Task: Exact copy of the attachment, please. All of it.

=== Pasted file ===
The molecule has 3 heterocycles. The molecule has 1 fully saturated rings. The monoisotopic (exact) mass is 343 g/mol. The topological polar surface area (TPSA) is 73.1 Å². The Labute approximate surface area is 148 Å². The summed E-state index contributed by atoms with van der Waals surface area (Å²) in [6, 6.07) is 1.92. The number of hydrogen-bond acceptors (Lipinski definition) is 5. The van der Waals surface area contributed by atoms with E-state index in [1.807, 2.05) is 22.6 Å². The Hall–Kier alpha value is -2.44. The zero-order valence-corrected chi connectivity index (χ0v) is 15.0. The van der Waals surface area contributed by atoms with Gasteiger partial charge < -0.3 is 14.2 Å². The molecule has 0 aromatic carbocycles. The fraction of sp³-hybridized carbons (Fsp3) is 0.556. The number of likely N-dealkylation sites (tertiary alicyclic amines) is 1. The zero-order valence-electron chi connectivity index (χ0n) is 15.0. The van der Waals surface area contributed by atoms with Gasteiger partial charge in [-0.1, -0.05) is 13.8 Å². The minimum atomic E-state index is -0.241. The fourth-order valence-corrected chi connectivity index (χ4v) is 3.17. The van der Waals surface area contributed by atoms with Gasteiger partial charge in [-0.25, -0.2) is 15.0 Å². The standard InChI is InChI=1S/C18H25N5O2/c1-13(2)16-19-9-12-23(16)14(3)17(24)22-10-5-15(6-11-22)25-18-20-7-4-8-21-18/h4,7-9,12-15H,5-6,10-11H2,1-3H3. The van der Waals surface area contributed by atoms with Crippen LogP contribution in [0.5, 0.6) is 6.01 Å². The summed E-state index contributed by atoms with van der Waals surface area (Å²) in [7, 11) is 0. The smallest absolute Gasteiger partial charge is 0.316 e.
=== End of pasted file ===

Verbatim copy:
The molecule has 3 heterocycles. The molecule has 1 fully saturated rings. The monoisotopic (exact) mass is 343 g/mol. The topological polar surface area (TPSA) is 73.1 Å². The Labute approximate surface area is 148 Å². The summed E-state index contributed by atoms with van der Waals surface area (Å²) in [6, 6.07) is 1.92. The number of hydrogen-bond acceptors (Lipinski definition) is 5. The van der Waals surface area contributed by atoms with E-state index in [1.807, 2.05) is 22.6 Å². The Hall–Kier alpha value is -2.44. The zero-order valence-corrected chi connectivity index (χ0v) is 15.0. The van der Waals surface area contributed by atoms with Gasteiger partial charge < -0.3 is 14.2 Å². The molecule has 0 aromatic carbocycles. The fraction of sp³-hybridized carbons (Fsp3) is 0.556. The number of likely N-dealkylation sites (tertiary alicyclic amines) is 1. The zero-order valence-electron chi connectivity index (χ0n) is 15.0. The van der Waals surface area contributed by atoms with Gasteiger partial charge in [-0.1, -0.05) is 13.8 Å². The minimum atomic E-state index is -0.241. The fourth-order valence-corrected chi connectivity index (χ4v) is 3.17. The van der Waals surface area contributed by atoms with Gasteiger partial charge in [-0.25, -0.2) is 15.0 Å². The standard InChI is InChI=1S/C18H25N5O2/c1-13(2)16-19-9-12-23(16)14(3)17(24)22-10-5-15(6-11-22)25-18-20-7-4-8-21-18/h4,7-9,12-15H,5-6,10-11H2,1-3H3. The van der Waals surface area contributed by atoms with Crippen LogP contribution in [0.5, 0.6) is 6.01 Å². The summed E-state index contributed by atoms with van der Waals surface area (Å²) in [7, 11) is 0. The smallest absolute Gasteiger partial charge is 0.316 e.